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Painting an epidemic.

The control of lead-based paint in residences has posed an ongoing public health challenge for decades. Now researchers have shown that several Asian countries are still selling paint with lead levels exceeding U.S. standards. The team warns in the September 2006 issue of Environmental Research that a worldwide ban on lead-based paint is needed to avoid perpetuating a global health epidemic. "By now, it is widely accepted around the world that lead should not be in paint," says study head Scott Clark, a professor of environmental health at the University of Cincinnati College of Medicine.

Lead expert Bruce Lanphear, a professor of environmental health at Cincinnati Children's Hospital Medical Center, says, "We know that many countries still do not have regulations for the lead content of either new paint or paint in existing housing. [Further,] it is both costly and difficult to reduce exposure from lead-based paint after it has been applied." The United States has set limits of 600 ppm for lead in new paint for residential use and less than 5,000 ppm for paint in existing housing; paint containing at least 5,000 ppm lead is considered to be "lead-based."

The effects of lead exposure depend on age (with children under 6 particularly vulnerable) and on whether the exposure is chronic or acute. In children, lead exposure can cause hyperactivity, anemia, brain damage, and mental retardation, while adults may suffer increased blood pressure, hearing and vision impairment, and nerve damage.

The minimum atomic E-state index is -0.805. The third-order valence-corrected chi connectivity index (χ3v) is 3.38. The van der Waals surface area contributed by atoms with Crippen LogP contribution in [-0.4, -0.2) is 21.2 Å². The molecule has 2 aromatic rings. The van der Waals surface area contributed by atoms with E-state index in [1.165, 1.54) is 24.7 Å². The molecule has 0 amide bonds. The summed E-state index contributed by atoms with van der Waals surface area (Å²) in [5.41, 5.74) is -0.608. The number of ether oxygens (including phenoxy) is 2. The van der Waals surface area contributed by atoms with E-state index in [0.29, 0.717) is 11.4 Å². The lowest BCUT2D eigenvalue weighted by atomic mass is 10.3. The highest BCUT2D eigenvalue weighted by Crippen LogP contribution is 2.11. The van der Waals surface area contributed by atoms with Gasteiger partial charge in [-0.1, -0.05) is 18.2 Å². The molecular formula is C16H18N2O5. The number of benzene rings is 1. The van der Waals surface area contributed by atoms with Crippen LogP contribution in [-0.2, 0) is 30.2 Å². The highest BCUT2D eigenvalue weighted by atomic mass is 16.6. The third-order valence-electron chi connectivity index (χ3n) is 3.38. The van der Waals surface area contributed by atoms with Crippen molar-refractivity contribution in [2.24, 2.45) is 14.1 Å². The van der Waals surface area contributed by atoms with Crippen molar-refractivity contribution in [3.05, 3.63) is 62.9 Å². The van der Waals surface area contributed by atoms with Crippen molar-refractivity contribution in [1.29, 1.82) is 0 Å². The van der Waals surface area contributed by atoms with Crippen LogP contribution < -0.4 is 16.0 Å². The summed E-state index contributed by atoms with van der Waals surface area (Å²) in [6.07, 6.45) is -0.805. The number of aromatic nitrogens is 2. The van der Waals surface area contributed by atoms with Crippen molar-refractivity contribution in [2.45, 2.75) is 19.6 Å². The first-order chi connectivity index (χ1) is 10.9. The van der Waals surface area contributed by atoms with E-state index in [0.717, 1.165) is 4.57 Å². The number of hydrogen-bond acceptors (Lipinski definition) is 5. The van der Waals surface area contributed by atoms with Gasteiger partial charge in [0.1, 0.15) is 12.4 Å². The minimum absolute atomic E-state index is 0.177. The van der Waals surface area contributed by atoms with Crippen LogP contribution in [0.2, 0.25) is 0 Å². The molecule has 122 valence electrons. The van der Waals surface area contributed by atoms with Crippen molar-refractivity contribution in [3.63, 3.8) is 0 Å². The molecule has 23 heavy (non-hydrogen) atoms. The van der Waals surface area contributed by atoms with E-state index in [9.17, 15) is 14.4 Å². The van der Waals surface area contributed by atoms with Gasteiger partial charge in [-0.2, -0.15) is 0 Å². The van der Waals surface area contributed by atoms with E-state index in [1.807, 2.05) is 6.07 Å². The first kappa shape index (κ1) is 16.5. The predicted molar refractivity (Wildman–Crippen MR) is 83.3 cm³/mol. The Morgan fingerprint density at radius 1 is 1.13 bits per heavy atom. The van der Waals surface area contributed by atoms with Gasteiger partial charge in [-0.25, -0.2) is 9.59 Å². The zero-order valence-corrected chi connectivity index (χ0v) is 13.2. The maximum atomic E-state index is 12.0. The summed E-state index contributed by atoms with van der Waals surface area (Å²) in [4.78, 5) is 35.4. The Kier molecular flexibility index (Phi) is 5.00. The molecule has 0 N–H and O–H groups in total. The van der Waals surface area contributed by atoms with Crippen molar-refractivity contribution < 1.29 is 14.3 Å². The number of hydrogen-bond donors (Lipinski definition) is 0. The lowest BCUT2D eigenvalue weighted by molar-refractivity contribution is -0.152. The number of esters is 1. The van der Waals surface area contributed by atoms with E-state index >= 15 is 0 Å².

Clark and colleagues analyzed 80 consumer paint samples of various colors and brands from stores in India, China, Malaysia, and Singapore to compare their lead content to U.S. standards. They applied a single layer of each paint to a wooden block, then transported the samples to the University of Cincinnati for analysis.

The percentages of paint samples exceeding the U.S. lead limit for new paint were 100%, 72%, 56%, and 9% for India, Malaysia, China, and Singapore, respectively. The first three countries have no regulatory limits in place, whereas Singapore limits lead in new paint to 600 ppm. Clark says some multinational paint companies offered leaded paints in the countries without lead regulations at the same time that they sold lower-lead paint in Singapore. Noting that many U.S.-based paint manufacturers sell their products in Asia and have partners in the region, he says, "American companies need to promote U.S. environmental standards abroad and encourage their partners to lower the lead content in paint and other consumer products."

Stephen R. Sides, vice president for environmental health and international affairs with the Washington, DC-based National Paint and Coatings Association, says, "We are sharing the findings of Dr. Clark's study with the U.S. paint industry to make it aware of the lead paint-related concerns and public health issues in Asia. Hopefully, U.S. paint companies will ensure that their products aren't contributing to the problems."
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Author:Chepesiuk, Ron
Publication:Environmental Health Perspectives
Date:Dec 1, 2006
Words:482
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